Models from the Ebony Fashion Fair reunited last week to celebrate fashion and charity with the Fashion Legacy Association for Industry Recognition (FLAIR, Inc.). FLAIR 2017 was a five-day event with mentorship days, fashion shows, brunch and more.

The main event was a fashion show and ceremony on Saturday night at Los Angeles Trade-Technical College. KJLH’s Adai Lamar hosted the event and was in great company, with celebs like Richard Roundtree, a.k.a. Shaft, who walked the runway along with actress Dawnn Lewis and supermodel Pat Cleveland. Roundtree and Cleveland were also two of the honorees of the night, along with some of the most notable designers and fashion experts in Ebony fashion.

“I was so excited to see all of the different fashion and icons who were here that paved the way. To see how gorgeous they still look, it was absolutely fabulous,” said Lamar. “I love that our people came together tonight for a wonderful cause, children, and mentorship. And they brought their best, our young people with FLAIR shined and shined and shined.”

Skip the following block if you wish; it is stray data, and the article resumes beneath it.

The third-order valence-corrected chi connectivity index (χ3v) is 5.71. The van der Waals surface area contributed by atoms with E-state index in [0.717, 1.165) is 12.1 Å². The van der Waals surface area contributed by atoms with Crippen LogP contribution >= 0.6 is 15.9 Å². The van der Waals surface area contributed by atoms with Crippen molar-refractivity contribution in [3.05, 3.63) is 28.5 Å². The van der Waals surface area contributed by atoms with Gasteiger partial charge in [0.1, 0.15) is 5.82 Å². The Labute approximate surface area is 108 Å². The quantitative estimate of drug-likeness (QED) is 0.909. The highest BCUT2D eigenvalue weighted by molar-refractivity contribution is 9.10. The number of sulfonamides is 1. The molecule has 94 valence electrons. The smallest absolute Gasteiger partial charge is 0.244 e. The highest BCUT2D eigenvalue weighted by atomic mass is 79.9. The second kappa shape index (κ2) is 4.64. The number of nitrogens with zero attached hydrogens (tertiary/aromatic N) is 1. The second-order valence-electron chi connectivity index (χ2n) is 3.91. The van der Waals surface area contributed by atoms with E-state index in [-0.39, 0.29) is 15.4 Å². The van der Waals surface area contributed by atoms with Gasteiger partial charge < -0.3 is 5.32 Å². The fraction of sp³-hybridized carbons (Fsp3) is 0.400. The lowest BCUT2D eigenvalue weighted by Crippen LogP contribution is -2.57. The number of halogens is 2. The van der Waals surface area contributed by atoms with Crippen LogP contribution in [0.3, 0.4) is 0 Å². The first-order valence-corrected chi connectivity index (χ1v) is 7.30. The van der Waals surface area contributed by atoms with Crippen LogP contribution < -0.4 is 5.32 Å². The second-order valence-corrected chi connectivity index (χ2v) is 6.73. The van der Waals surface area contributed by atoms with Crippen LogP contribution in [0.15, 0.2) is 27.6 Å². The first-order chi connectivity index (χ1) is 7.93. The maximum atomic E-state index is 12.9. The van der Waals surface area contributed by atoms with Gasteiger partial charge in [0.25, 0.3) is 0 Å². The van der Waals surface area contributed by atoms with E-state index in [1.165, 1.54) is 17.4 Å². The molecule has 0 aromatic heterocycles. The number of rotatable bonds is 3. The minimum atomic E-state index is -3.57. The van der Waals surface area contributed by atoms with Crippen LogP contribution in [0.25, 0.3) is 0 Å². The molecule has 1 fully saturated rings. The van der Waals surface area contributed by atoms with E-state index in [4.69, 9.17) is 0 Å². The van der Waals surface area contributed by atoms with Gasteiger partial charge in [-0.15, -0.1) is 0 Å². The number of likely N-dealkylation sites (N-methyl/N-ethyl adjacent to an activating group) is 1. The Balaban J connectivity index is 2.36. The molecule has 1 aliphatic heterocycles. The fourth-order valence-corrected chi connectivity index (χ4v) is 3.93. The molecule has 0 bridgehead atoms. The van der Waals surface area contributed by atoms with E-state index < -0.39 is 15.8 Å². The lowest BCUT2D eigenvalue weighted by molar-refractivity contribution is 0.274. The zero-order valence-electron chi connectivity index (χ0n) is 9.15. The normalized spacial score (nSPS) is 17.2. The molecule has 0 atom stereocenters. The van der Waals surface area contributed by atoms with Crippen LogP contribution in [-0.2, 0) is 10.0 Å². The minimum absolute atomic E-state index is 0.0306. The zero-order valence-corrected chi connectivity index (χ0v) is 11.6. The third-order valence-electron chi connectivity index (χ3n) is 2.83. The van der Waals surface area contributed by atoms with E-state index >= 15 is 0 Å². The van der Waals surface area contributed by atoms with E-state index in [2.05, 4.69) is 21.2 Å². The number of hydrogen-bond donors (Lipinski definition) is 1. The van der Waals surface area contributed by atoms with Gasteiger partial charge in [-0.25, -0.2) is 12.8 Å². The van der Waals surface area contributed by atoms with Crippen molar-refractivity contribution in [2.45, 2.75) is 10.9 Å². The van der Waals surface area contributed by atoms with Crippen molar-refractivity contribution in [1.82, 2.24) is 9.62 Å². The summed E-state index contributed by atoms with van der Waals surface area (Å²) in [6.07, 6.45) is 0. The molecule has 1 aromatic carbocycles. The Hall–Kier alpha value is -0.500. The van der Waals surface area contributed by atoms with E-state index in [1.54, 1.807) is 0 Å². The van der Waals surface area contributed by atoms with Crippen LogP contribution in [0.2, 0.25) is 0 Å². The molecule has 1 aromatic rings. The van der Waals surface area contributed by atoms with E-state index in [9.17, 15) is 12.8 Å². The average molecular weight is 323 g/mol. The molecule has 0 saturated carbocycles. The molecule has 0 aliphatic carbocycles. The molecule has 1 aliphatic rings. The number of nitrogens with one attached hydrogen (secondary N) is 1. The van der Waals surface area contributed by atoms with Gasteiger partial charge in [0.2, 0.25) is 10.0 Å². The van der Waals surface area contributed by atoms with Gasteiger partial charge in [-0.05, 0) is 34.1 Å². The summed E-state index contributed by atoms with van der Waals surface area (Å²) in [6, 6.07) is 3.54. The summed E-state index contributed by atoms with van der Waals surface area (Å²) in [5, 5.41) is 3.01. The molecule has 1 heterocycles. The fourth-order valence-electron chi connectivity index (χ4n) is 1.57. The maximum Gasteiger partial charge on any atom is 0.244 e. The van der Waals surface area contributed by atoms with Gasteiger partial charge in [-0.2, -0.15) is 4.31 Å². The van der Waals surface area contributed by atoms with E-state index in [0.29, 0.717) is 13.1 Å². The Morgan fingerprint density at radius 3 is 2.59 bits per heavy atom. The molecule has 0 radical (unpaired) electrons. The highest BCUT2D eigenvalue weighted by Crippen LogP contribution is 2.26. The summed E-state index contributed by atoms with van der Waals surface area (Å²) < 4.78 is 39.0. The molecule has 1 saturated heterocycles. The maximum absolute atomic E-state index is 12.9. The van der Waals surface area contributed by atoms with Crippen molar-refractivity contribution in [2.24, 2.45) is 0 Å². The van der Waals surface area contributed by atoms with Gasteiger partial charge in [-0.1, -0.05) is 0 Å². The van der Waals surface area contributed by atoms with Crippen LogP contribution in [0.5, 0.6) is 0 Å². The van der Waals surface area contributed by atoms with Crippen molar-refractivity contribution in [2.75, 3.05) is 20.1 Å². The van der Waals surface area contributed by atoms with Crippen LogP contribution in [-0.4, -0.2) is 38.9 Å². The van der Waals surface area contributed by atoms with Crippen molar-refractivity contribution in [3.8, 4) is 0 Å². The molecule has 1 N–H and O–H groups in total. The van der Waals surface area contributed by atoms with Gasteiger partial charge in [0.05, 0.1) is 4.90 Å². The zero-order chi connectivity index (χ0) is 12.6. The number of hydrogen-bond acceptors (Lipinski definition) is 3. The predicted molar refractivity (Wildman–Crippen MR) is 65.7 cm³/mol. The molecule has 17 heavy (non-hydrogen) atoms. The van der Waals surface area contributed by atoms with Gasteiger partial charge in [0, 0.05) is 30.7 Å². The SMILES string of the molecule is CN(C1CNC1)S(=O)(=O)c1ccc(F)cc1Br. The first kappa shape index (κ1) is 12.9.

Along with showing appreciation for the fashion legends, FLAIR 2017 brought attention to the youth. Some of the fashion students of Los Angeles Trade-Technical College had their projects featured in the fashion show. There were also $1000 dollar scholarships given out.

“Tonight was amazing, it was everything that I expected. I knew that there would be grandeur; all the fashion was going to be incredible. I loved it all,” said Aaron Luxor, one of the scholarship recipients. “We had a mentorship program yesterday and all of the scholarship winners, we got to meet Pat Cleveland and Audrey Schultz and just meet everyone. The whole event was spectacular.”

Eunice Walker Johnson of Johnson Publishing created Ebony Fashion Fair in 1958 (the company also publishes Ebony and Jet magazines). She wanted to create something where people of color could excel in the fashion industry and it took off for 51 years. Faye Moseley, was one of the top models of the Ebony Fashion Fair, and in 2012 she created FLAIR as a vehicle for herself, and other models and fashion experts to give back to fashion students of color.

“One of the inspirations behind me starting FLAIR was my son graduating from FIDM and telling me that in his experience they never talked about African American designers. Eunice Johnson gave so much to the fashion industry with the Ebony Fashion Fair and I want to make sure that we leave a legacy,” said Moseley. “We are also big on mentorship. This year we had 25 fashion students participating in our FLAIR mentorship program. We want to give them exposure in the same way that the Ebony Fashion Fair gave us exposure.”Read more at:white formal dresses | mermaid formal dresses